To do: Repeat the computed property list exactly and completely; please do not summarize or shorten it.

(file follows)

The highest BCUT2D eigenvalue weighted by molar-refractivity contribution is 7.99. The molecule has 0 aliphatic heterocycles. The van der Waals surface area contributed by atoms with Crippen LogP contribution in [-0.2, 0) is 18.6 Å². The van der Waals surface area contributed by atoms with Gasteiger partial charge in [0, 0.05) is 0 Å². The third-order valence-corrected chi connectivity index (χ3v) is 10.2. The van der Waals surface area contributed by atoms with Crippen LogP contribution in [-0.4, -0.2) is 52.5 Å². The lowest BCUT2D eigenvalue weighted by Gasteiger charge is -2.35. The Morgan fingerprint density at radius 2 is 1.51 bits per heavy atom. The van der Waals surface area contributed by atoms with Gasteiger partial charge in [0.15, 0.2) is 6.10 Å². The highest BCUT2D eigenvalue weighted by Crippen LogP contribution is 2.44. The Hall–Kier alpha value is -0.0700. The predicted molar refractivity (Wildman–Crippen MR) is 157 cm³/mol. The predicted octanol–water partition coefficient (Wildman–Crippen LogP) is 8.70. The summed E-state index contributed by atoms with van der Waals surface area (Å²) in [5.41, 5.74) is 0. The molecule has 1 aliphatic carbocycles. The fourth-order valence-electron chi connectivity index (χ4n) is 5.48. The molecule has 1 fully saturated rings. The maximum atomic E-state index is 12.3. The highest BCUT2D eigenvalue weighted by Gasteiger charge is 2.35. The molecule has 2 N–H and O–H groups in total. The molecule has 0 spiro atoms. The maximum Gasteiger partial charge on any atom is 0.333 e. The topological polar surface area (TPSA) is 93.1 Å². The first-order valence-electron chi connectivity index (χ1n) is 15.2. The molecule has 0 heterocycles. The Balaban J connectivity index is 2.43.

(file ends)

The highest BCUT2D eigenvalue weighted by molar-refractivity contribution is 7.99. The molecule has 0 aliphatic heterocycles. The van der Waals surface area contributed by atoms with Crippen LogP contribution in [-0.2, 0) is 18.6 Å². The van der Waals surface area contributed by atoms with Gasteiger partial charge in [0, 0.05) is 0 Å². The third-order valence-corrected chi connectivity index (χ3v) is 10.2. The van der Waals surface area contributed by atoms with Crippen LogP contribution in [-0.4, -0.2) is 52.5 Å². The lowest BCUT2D eigenvalue weighted by Gasteiger charge is -2.35. The Morgan fingerprint density at radius 2 is 1.51 bits per heavy atom. The van der Waals surface area contributed by atoms with Gasteiger partial charge in [0.15, 0.2) is 6.10 Å². The highest BCUT2D eigenvalue weighted by Crippen LogP contribution is 2.44. The Hall–Kier alpha value is -0.0700. The predicted molar refractivity (Wildman–Crippen MR) is 157 cm³/mol. The predicted octanol–water partition coefficient (Wildman–Crippen LogP) is 8.70. The summed E-state index contributed by atoms with van der Waals surface area (Å²) in [5.41, 5.74) is 0. The molecule has 1 aliphatic carbocycles. The fourth-order valence-electron chi connectivity index (χ4n) is 5.48. The molecule has 1 fully saturated rings. The maximum atomic E-state index is 12.3. The highest BCUT2D eigenvalue weighted by Gasteiger charge is 2.35. The molecule has 2 N–H and O–H groups in total. The molecule has 0 spiro atoms. The maximum Gasteiger partial charge on any atom is 0.333 e. The topological polar surface area (TPSA) is 93.1 Å². The first-order valence-electron chi connectivity index (χ1n) is 15.2. The molecule has 0 heterocycles. The Balaban J connectivity index is 2.43.